Inspired by my post about Four Peaks Brewing, I started doing some research on the three tier distribution system required for alcohol distribution in 49 US states, with Washington state being the exception. The system began with the 21st amendment to the United States Constitution, which repealed Prohibition. With the passage of the 21st amendment, the states were given control to regulate alcohol, and the three tier distribution system became the preferred way to do this. Now, if you are not familiar with the three tiers, they are the producer, the distributor, and the retailer. With this system, no one entity is allowed to have control over all three tiers.
The Associated Beer Distributers of Illinois gives a good summary of the goals for the three tier system, from the perspective of supporters of the system.
This system has four primary goals:
- To avoid the overly aggressive marketing and sales practices of the pre-Prohibition era;
- To generate tax revenues that can be collected efficiently from the beer distribution industry;
- To facilitate state and local control of alcoholic beverages; and
- To encourage moderate consumption (temperance).
When I read the reasons “To avoid overly aggressive marketing and sales practices of the pre-Prohibition era” and “to encourage temperance”, this did not pass the smell test, so I intuitively knew that if any of these claims had any truth to them, there was a reason for them. As in, if there was over consumption pre-Prohibition, why was there over consumption? Also, what were these aggressive marketing tactics? And, if these were really systemic problems, how would a three tier system prevent this? As for the state control and taxing authority, I think it is pretty clear why a state would want to enact such a system!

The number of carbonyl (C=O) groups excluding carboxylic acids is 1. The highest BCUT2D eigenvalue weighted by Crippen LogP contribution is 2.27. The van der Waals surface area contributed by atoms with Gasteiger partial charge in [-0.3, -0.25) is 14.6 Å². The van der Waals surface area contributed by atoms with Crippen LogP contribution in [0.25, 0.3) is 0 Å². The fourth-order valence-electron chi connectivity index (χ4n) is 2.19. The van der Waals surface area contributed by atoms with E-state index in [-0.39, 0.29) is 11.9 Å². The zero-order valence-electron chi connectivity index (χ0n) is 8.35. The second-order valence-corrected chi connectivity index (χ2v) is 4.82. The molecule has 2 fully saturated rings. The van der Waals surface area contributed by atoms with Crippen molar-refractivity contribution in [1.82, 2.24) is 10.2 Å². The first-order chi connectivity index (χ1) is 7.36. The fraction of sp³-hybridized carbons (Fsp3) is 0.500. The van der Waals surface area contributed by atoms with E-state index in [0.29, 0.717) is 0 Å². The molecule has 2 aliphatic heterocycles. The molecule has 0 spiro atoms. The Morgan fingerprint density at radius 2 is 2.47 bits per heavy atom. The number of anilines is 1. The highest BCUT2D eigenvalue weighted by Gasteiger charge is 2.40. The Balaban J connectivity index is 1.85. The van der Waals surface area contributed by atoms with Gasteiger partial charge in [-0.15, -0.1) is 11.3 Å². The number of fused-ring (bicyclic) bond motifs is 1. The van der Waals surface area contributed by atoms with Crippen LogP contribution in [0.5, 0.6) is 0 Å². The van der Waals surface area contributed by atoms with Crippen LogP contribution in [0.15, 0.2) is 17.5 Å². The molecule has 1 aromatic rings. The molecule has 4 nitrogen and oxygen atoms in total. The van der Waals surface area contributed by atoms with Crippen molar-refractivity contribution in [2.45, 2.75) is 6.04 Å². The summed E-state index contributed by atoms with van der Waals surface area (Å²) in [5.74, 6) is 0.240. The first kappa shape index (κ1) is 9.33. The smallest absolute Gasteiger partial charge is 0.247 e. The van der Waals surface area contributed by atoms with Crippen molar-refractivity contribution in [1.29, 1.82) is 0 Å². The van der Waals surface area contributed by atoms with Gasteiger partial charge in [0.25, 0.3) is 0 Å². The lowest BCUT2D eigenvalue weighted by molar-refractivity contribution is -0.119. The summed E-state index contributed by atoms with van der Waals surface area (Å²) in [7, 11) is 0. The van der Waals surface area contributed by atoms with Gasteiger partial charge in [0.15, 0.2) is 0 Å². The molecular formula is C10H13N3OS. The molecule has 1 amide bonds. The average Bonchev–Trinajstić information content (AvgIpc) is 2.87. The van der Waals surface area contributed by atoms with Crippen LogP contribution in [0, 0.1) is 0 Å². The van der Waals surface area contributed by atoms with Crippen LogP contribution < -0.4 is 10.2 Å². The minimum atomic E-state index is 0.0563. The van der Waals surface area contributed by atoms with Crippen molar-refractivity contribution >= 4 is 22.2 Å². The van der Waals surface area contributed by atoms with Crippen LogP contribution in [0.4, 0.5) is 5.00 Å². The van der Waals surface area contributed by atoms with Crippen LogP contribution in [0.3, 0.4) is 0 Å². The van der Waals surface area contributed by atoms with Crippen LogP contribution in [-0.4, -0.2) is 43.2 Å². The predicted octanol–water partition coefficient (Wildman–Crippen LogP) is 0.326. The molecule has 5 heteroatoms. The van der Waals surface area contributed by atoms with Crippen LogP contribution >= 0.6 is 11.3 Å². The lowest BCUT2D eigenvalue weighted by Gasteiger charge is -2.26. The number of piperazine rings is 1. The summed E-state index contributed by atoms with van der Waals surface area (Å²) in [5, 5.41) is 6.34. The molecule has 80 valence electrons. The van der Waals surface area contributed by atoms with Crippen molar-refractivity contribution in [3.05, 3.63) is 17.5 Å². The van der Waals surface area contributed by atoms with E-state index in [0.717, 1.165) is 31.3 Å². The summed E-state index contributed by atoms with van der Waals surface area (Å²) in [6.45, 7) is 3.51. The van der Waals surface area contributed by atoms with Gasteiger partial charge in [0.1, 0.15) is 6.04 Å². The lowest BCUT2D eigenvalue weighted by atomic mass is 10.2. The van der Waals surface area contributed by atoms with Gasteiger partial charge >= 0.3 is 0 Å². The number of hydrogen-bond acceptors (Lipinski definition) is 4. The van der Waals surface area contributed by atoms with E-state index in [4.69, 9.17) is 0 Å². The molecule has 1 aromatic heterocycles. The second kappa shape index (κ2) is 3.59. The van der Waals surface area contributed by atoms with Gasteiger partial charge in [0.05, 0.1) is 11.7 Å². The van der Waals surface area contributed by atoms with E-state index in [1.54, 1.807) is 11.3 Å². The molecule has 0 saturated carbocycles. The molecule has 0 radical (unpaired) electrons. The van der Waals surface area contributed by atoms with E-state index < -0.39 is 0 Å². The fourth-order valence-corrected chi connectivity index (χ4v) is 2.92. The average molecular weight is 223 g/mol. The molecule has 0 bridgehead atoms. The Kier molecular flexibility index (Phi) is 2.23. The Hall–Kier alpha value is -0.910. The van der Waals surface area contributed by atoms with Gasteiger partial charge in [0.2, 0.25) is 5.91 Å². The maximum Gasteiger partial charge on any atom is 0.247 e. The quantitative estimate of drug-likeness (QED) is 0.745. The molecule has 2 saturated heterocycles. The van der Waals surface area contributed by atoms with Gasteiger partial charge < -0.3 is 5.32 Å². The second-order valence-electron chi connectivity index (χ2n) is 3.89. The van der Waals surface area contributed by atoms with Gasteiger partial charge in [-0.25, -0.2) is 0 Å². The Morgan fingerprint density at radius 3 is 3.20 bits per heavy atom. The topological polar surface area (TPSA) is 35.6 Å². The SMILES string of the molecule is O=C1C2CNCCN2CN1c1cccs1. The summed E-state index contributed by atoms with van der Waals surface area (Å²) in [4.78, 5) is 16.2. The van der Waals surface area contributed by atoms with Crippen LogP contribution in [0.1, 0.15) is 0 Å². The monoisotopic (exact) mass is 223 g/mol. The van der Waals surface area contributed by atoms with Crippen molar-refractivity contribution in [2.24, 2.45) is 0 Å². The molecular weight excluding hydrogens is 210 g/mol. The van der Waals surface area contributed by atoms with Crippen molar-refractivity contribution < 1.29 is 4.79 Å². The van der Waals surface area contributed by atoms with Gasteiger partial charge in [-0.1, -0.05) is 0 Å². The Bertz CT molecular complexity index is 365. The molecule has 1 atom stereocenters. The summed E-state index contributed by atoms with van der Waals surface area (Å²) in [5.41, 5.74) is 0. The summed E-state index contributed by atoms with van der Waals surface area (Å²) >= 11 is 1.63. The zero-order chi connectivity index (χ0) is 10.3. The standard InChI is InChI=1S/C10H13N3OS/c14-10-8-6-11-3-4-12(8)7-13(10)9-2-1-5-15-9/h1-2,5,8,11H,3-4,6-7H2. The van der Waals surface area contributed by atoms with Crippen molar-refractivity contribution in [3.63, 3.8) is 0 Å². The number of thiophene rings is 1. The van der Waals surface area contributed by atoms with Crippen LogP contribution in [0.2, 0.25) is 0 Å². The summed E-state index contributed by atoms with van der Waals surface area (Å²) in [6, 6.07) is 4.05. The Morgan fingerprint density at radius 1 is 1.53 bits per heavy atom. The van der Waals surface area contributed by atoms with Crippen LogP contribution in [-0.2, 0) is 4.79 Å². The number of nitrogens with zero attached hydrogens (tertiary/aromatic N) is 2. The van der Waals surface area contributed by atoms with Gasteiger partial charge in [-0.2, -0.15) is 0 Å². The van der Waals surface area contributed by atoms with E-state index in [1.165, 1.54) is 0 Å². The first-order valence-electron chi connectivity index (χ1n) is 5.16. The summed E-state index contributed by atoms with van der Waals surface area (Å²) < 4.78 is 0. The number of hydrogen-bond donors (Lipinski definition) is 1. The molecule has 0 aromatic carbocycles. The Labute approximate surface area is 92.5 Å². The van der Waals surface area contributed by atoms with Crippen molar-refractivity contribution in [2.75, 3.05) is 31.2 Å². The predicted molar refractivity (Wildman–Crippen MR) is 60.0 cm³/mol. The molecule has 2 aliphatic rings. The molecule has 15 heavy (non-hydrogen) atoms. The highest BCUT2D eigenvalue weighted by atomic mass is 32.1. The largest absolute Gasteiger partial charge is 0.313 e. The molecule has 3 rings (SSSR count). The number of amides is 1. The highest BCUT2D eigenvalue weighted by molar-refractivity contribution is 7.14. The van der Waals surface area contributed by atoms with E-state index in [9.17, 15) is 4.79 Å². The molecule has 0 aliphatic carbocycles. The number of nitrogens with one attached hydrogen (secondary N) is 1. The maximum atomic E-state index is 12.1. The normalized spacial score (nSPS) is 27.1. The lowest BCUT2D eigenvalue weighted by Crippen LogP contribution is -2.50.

I will first address the claim regarding the aggressive marketing and sales tactics of the pre-Prohibition era.
This claim mostly comes from the fact that there were brewery owned saloons and tied-houses, meaning that a brewery made a deal with a retailer to promote the brewery’s beer or sell it exclusively. Now, looking at this claim with my economist hat on, I find it hard to believe that brewery owned saloons and tied-houses would be a problem, unless there were artificial barriers to entry. What I mean by this is that if a saloon only sells one brand of beer, what’s to stop another saloon from opening with the intent to sell another brand, or multiple brands? Also, if there aren’t any barriers to starting a brewery and selling your product, it’s hard for any one brewery to control a particular market for any meaningful length of time. For further refutation, Tom Woods explains the Misplaced Fear of Monopoly very well. During my research, I found Mark Thorton’s book, The Economics of Prohibition to be invaluable, as he confirmed my intuition that there were barriers to entry for saloons during the pre-Prohibition era. From page 54 of Thorton’s book:
Saloonkeepers in several states often found it difficult to pay the annual license fees. One method of financing these fees was to have a brewer pay the fee in return for exclusive selling rights.